Survey: Seven in 10 Singapore employees felt stressed by Covid-19 in the past six months

A survey by human resource software company Employment Hero found that the Covid-19 pandemic had taken a significant toll on the mental health of both employees and employers in Singapore. — iStock pic via TODAY
A survey by human resource software company Employment Hero found that the Covid-19 pandemic had taken a significant toll on the mental health of both employees and employers in Singapore. — iStock pic via TODAY

Subscribe to our Telegram channel for the latest updates on news you need to know.


SINGAPORE, April 21 — The Covid-19 pandemic has taken a significant toll on the mental health of workers here, with seven in 10 employees reporting that they felt stressed on some level in the past six months, a survey has found.

It also found that more than 60 per cent of employers in Singapore reported feeling stressed on some level in the past six months over the impact of the pandemic.

The survey, which looked at how the pandemic has impacted business owners and employees across those five countries, was conducted by human resource software company Employment Hero.

It released its findings yesterday after surveying a total of 1,000 respondents in Singapore — comprising 500 employees and 500 employers — in March this year.

In total, across the five countries, it surveyed 3,037 employees and 2,679 employers.

The findings from Singapore were the highest compared to those in four other countries.

  • In Australia, it was 57 per cent of the employees reporting that they felt stressed on some level in the past six months and 56 per cent of the employers who said the same.
  • In Malaysia, it was 61 per cent of employees and 54 per cent of employers
  • In New Zealand, 59 per cent of employees and 49 per cent of employers
  • In the United Kingdom, 62 per cent of employees and 60 per cent of employer

Mental health

Of the Singapore employees who said that they had felt stressed on some level in the past six months, close to one-fifth of the respondents indicated that they had felt “very stressed”.

Similarly, 13 per cent of the Singapore employers who reported feeling stressed on some level in the past six months said that they had felt “very stressed”.

These figures were also the highest proportion compared to respondents in the four other countries surveyed.

The next highest stress levels were seen among the Australian respondents, where 14 per cent of employees and 16 per cent of employers respectively had felt “very stressed”.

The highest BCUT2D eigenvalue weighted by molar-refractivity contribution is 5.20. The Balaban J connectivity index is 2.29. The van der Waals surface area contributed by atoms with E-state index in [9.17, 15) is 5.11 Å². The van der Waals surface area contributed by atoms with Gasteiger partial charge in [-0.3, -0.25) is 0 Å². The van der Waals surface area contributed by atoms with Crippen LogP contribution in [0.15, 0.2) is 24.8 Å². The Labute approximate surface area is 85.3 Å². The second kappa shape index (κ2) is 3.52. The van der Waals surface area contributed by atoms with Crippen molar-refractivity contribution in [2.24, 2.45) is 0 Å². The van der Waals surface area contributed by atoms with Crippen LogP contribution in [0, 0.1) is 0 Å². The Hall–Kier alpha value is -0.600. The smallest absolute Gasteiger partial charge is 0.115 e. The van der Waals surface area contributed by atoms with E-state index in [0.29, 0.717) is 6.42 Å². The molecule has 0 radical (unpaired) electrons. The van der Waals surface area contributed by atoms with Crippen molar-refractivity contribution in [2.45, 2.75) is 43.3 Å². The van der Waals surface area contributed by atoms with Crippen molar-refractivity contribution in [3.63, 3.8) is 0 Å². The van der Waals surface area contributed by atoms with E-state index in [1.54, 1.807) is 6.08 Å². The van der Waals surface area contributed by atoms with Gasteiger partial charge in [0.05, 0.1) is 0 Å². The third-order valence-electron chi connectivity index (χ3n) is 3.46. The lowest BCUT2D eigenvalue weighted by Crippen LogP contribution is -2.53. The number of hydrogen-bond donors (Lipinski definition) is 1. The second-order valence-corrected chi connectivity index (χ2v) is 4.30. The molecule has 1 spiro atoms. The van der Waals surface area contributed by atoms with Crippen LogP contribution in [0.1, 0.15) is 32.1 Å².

However, despite the high stress levels observed in Singapore, mental health remained a stigma in the workplace, with more than half of employees and employers surveyed agreeing that they were concerned about the stigma.

More than half of the Singapore employees surveyed also indicated that they were uncomfortable discussing mental health in the workplace.

Related to this, half of the business owners believed that workplaces should not bear the burden of their employees’ mental health problems.

This was even though the majority of the same business owners surveyed believed that their companies are supportive of their employees’ mental health.

On the flipside, only 41 per cent of the Singapore employees agreed that their companies are supportive of their employees’ mental health.

This figure is the lowest among the five countries surveyed.

TODAY has sought comment from the Ministry of Manpower on the survey findings.

Flexible work arrangements

Respondents were asked what their employers can do better to ensure that workplaces remain safe.

Among the Singapore employees surveyed, about half wanted to see flexible working hours and remote working arrangements implemented respectively.

On the other hand, only 39 per cent of employers indicated that they were embracing flexible and remote working as the norm moving forward and have formalised these working arrangements in their workplaces.

This is compared to 50 per cent of employers in Malaysia who have embraced flexible and remote working arrangements as the norm.

The study had findings only from Malaysia and Singapore on flexible working arrangements.

In Singapore, the survey found that banks were 36 per cent less likely to have implemented flexible working arrangements, while consulting firms were 88 per cent more likely to have formalised these arrangements. — TODAY

Related Articles